Will you sign a book for my girlfriend/wife/pal/boyfriend if I send it to you?
I would be happy to sign a book for you. Please send the book to me c/o Printworks Gallery, 311 West Superior Street, Chicago, IL 60654. Please use reusable packaging, include a note explaining how you would like the book signed and please enclose return postage. Because I travel a lot, it may take a few weeks for me to sign the book and return it, so please allow plenty of time before your anniversary/wedding/birthday/Xmas.
Will you visit our book group?
Although I am a big fan of book groups, I don’t visit them anymore. Every time I’ve tried it we all ended up feeling a bit awkward; it’s difficult to have a knock-down-drag-out discussion of a novel when the author is sitting there drinking iced tea in your living room.
Will you read/blurb my manuscript?
I don’t usually read anything before it has been accepted for publication, so if your editor wants to send your galley to my agent that’s cool. Books I have loved and blurbed in the past include Caroline Preston’s Gatsby’s Girl, Jennifer Stevenson’s Trash, Sex, Magic and Stephen Elliott’s My Girlfriend Comes to the City and Beats Me Up. I prefer quirky literary novels, speculative fiction, anything really odd.
Our charity group is having a benefit; will you donate a signed book?
Possibly. I am out of town a lot, but if I am home I will try to help you out. If you don’t hear from me it’s not that I didn’t think your charity was worthy, I was just traveling/overwhelmed/disorganized.
How come you never answer your e-mail?
Well, I sometimes manage to write back, but I don’t have a very good batting average, I’m sorry about that. I do read all my e-mail. Then I resolve to answer it after I have some more coffee. Then I end up weeks and weeks behind, and it all starts to seem overwhelming. I am in awe of Jodi Picoult, who answers all her e-mail. You should write to her.
Do you have any advice on how to get published?
My own method was to write a complete manuscript and then send queries to complete strangers until a literary agent kindly took notice of me. This is perhaps not the most efficient way to go about the thing, but it worked for me.
My advice for other writers is to get out in the writing world, take some classes, form a writing group, submit things to litmags. . . and then, once you have finished your manuscript, follow the leads your writer friends will give you to help you find an agent.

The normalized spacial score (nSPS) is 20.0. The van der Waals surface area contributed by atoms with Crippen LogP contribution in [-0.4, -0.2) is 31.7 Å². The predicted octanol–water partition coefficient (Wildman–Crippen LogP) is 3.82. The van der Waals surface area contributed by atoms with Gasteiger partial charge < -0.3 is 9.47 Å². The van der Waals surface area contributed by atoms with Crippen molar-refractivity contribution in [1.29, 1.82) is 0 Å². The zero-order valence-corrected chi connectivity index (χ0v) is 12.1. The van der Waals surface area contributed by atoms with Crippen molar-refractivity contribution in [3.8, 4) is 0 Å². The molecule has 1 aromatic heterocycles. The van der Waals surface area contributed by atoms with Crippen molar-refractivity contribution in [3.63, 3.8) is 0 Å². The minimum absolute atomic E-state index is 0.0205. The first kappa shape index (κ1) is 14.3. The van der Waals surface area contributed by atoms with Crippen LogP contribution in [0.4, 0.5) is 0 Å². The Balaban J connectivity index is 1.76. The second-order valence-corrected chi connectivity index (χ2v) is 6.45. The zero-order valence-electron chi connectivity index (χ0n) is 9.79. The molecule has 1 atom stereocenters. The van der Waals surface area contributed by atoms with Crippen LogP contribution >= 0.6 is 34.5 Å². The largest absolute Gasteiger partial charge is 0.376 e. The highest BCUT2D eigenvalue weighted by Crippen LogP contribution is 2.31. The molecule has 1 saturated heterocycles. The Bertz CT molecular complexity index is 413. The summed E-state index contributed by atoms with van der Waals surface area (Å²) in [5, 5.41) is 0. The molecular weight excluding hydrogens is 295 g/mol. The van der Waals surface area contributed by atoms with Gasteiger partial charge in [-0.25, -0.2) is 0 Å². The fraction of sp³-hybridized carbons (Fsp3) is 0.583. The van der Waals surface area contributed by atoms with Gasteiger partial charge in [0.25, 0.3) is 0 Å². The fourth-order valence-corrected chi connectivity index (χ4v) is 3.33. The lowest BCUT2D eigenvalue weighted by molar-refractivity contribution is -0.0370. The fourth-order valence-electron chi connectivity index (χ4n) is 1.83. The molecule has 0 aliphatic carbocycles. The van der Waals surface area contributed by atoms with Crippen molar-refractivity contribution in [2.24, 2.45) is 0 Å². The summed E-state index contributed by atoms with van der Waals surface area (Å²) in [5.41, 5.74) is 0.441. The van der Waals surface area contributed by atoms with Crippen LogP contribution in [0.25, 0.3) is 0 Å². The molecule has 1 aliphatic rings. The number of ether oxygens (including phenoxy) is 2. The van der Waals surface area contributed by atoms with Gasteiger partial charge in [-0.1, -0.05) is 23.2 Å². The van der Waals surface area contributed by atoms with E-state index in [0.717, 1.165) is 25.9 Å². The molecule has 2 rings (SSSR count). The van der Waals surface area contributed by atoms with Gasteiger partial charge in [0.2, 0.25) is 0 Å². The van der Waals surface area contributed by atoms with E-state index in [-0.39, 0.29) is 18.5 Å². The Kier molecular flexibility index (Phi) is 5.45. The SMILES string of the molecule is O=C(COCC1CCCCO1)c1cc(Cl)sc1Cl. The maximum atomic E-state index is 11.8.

Why can’t I find e-book versions of your books?
I am not opposed to the existence of e-books; I know lots of people are wildly enthusiastic about them. But I have spent my life working with books as an art form and I am devoted to physical books. E-books in their current incarnations are still imperfect and they threaten the arts of book design and typography. As a book conservator I am also nervous about the digitization of books: will they be readable one hundred years from now? Or will thousands of books simply vanish as platforms and programs change?
E-books have certain advantages (they are searchable) and disadvantages (they are not beautiful objects in themselves and don’t display images very well). I’m sure they will improve over time, though. I don’t know when or if my books will become e-books. Writing me hostile e-mail about this will not hasten my desire.
Are you going to write a sequel to The Time Traveler’s Wife?
Probably not. Sometimes it’s much better to leave something to the imagination. But it’s very kind of you all to ask.
Do you still give tours at Highgate Cemetery?
Yes, I do. I am only in London occasionally (I live in Chicago) but when I’m there I give tours on weekends. Highgate Cemetery has many wonderful guides, each one has his or her own insights into the place. Please plan ahead if you are visiting the cemetery from outside London. There is limited space on each tour, and a limited number of tours each day. On weekdays you need to book ahead of time. You can read all about it on the Highgate Cemetery website.
What are you writing now?
I have started to work on a novel called The Chinchilla Girl in Exile. It is about a nine-year-old girl named Lizzie Varo who has hypertrichosis (she is covered with hair) and her desire to go to school (she’s been home-schooled by her clever and amusing Aunt Mariella) and what happens when she does go to school (things get weird).